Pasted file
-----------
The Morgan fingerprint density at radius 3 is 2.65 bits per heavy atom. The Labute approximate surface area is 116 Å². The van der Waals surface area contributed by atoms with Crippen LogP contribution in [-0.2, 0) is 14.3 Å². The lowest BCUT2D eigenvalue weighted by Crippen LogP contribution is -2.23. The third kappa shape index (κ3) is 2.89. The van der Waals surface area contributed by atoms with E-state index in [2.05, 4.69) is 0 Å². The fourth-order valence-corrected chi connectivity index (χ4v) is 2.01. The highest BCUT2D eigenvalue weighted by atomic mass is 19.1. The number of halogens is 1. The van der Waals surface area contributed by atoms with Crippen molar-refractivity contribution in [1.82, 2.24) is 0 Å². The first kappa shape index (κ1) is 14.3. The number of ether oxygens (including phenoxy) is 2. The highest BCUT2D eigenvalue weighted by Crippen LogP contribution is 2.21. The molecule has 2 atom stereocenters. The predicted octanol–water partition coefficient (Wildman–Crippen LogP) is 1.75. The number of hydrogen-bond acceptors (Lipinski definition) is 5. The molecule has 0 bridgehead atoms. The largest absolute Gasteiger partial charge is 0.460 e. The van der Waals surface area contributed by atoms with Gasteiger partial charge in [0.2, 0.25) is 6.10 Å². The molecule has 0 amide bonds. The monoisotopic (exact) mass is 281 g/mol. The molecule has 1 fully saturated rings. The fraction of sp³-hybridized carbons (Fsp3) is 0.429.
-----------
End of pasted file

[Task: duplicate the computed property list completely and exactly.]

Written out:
The Morgan fingerprint density at radius 3 is 2.65 bits per heavy atom. The Labute approximate surface area is 116 Å². The van der Waals surface area contributed by atoms with Crippen LogP contribution in [-0.2, 0) is 14.3 Å². The lowest BCUT2D eigenvalue weighted by Crippen LogP contribution is -2.23. The third kappa shape index (κ3) is 2.89. The van der Waals surface area contributed by atoms with E-state index in [2.05, 4.69) is 0 Å². The fourth-order valence-corrected chi connectivity index (χ4v) is 2.01. The highest BCUT2D eigenvalue weighted by atomic mass is 19.1. The number of halogens is 1. The van der Waals surface area contributed by atoms with Crippen molar-refractivity contribution in [1.82, 2.24) is 0 Å². The first kappa shape index (κ1) is 14.3. The number of ether oxygens (including phenoxy) is 2. The highest BCUT2D eigenvalue weighted by Crippen LogP contribution is 2.21. The molecule has 2 atom stereocenters. The predicted octanol–water partition coefficient (Wildman–Crippen LogP) is 1.75. The number of hydrogen-bond acceptors (Lipinski definition) is 5. The molecule has 0 bridgehead atoms. The largest absolute Gasteiger partial charge is 0.460 e. The van der Waals surface area contributed by atoms with Gasteiger partial charge in [0.2, 0.25) is 6.10 Å². The molecule has 0 amide bonds. The monoisotopic (exact) mass is 281 g/mol. The molecule has 1 fully saturated rings. The fraction of sp³-hybridized carbons (Fsp3) is 0.429.